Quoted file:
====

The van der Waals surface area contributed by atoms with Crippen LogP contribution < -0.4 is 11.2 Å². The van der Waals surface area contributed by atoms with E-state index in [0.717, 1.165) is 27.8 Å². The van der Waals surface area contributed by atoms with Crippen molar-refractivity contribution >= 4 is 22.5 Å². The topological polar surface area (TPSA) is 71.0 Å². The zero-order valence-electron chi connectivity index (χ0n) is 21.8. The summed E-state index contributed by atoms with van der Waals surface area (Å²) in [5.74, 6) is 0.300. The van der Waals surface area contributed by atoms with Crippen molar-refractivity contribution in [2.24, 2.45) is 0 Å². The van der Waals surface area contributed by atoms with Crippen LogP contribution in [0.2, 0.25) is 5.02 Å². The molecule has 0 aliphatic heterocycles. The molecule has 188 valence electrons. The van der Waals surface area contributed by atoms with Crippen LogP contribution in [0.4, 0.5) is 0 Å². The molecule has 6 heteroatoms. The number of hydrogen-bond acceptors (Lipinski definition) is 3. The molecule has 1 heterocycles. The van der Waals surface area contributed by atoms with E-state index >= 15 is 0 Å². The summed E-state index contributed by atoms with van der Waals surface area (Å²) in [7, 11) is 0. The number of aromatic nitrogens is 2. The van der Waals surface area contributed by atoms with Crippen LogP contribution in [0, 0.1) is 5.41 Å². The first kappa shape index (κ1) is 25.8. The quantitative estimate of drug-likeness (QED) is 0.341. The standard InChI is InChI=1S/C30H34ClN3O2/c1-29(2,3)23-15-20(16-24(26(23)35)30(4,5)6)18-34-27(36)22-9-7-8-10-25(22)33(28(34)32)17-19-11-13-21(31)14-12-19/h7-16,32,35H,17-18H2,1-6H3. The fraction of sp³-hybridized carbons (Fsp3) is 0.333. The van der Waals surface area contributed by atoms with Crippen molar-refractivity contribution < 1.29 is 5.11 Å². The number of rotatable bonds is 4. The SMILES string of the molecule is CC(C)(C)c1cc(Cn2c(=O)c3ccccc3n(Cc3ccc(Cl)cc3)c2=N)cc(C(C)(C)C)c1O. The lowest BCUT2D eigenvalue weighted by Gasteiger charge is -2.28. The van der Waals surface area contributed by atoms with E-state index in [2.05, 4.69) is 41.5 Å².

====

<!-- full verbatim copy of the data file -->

The van der Waals surface area contributed by atoms with Crippen LogP contribution < -0.4 is 11.2 Å². The van der Waals surface area contributed by atoms with E-state index in [0.717, 1.165) is 27.8 Å². The van der Waals surface area contributed by atoms with Crippen molar-refractivity contribution >= 4 is 22.5 Å². The topological polar surface area (TPSA) is 71.0 Å². The zero-order valence-electron chi connectivity index (χ0n) is 21.8. The summed E-state index contributed by atoms with van der Waals surface area (Å²) in [5.74, 6) is 0.300. The van der Waals surface area contributed by atoms with Crippen molar-refractivity contribution in [2.24, 2.45) is 0 Å². The van der Waals surface area contributed by atoms with Crippen LogP contribution in [0.2, 0.25) is 5.02 Å². The molecule has 0 aliphatic heterocycles. The molecule has 188 valence electrons. The van der Waals surface area contributed by atoms with Crippen LogP contribution in [0.4, 0.5) is 0 Å². The molecule has 6 heteroatoms. The number of hydrogen-bond acceptors (Lipinski definition) is 3. The molecule has 1 heterocycles. The van der Waals surface area contributed by atoms with E-state index >= 15 is 0 Å². The summed E-state index contributed by atoms with van der Waals surface area (Å²) in [7, 11) is 0. The number of aromatic nitrogens is 2. The van der Waals surface area contributed by atoms with Crippen LogP contribution in [0, 0.1) is 5.41 Å². The first kappa shape index (κ1) is 25.8. The quantitative estimate of drug-likeness (QED) is 0.341. The standard InChI is InChI=1S/C30H34ClN3O2/c1-29(2,3)23-15-20(16-24(26(23)35)30(4,5)6)18-34-27(36)22-9-7-8-10-25(22)33(28(34)32)17-19-11-13-21(31)14-12-19/h7-16,32,35H,17-18H2,1-6H3. The fraction of sp³-hybridized carbons (Fsp3) is 0.333. The van der Waals surface area contributed by atoms with Crippen molar-refractivity contribution < 1.29 is 5.11 Å². The number of rotatable bonds is 4. The SMILES string of the molecule is CC(C)(C)c1cc(Cn2c(=O)c3ccccc3n(Cc3ccc(Cl)cc3)c2=N)cc(C(C)(C)C)c1O. The lowest BCUT2D eigenvalue weighted by Gasteiger charge is -2.28. The van der Waals surface area contributed by atoms with E-state index in [2.05, 4.69) is 41.5 Å².